Because of its broadcast nature, TDM-PON allows bad actors to “listen” to time slots that belong to other ONUs. Thus, the TDM-PON is less secure. The WDM-PON does not broadcast data and thus in that respect it is better than the TDM-PON. However, an eavesdropper may also extract data from an individual ONU by unauthorized access of ONU or by tapping the input or output of ONU. In all, security is an issue which needs to be examined seriously by encrypting data and by securing the fiber link.
In conclusion, the TDM-PON and the WDM-PON have advantages and disadvantage in a complimentary way. The advantages of the former are disadvantages of the latter and vice versa. As a result, to combine the TDM and WDM technologies into PON, i.e. WDM/TDM-PON is quite valuable because it allows multiple users to share one WDM wavelength’s capacity. With some exceptions, the capacity of one wavelength exceeds an individual user’s traffic capacity needs. Several features of WDM/TDM-PON as following:
Figure 4. TDM-PON
- Compromise between WDM-PON and TDM-PON
- Combine the advantages of Both technologies
- First WDM, then TDM
- One wavelength per ONU
- Several NTs (Network Terminal) connected to one OUN
- Each NT serves one or more users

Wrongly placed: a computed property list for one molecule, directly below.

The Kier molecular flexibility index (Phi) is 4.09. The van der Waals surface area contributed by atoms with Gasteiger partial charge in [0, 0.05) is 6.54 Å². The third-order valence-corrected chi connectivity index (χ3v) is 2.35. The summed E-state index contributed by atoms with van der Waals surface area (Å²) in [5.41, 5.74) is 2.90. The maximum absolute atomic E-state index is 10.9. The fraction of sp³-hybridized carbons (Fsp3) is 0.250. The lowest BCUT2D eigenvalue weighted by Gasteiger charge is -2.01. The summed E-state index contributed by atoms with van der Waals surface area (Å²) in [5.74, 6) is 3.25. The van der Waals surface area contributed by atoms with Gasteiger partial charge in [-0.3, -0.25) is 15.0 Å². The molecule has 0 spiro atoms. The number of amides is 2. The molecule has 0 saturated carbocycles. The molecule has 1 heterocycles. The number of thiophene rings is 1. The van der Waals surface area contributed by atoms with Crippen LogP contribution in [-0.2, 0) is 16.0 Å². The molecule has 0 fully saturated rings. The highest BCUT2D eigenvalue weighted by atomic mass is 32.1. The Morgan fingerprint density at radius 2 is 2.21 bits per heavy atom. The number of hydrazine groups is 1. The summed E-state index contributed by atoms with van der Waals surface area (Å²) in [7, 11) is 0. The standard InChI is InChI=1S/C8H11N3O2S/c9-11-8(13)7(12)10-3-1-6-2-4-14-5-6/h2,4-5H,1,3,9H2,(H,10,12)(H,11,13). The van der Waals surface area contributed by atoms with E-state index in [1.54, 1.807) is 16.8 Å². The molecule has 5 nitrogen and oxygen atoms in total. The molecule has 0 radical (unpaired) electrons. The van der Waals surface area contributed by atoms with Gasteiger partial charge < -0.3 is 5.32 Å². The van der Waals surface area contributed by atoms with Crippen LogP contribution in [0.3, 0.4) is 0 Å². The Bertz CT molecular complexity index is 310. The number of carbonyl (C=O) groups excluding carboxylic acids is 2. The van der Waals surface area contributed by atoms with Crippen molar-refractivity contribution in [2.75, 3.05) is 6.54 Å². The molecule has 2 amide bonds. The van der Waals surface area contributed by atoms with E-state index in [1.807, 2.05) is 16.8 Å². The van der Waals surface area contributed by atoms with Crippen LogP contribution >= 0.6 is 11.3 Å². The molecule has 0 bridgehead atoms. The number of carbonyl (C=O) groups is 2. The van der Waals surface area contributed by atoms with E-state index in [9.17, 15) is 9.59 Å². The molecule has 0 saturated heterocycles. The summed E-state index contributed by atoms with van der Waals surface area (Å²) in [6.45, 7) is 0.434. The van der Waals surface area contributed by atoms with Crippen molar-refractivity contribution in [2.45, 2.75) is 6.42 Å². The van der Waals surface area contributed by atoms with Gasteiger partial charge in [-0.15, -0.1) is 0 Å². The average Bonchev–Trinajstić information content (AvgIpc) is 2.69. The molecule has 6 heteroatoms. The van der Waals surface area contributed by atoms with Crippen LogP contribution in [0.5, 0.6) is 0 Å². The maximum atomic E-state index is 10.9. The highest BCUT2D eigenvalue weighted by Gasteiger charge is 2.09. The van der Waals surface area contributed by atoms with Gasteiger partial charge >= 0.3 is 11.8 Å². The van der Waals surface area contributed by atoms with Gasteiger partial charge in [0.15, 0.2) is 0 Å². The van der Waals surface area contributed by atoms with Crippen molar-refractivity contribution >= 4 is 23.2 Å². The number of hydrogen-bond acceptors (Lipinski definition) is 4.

- Traffic from/to NT are time multiplexed
WDM technology has been widely used in today’s network as it is the mature and practical optical transmission technology for large capacity transmission at present. With the advantages of transparency, reconfigurable, network survivability, WDM will be developed in the direction of flexible optical networks which are based on optical wavelength switching and wavelength routing. With the features of faster network restoration and reconstruction of capacities, WDM will be the main direction of future optical transport network. However, there are some unavoidable limitations of WDM. Thus, we need TDM technology in optical transmission, called OTDM due to its much more attractive features. OTDM is a very effective method of optical multiplexing. It can make full use of the spectrum resource, and remove some restrictions of nonlinear effects in WDM system. However, although we have made great progress in recent years on research of OTDM, it is not mature enough, because some of the key technologies have still to be resolved. Actually, we believe that, with the deepening of research, WDM and OTDM technologies will be combined to complement for each other and widely used in future ultra high-speed transmission networks.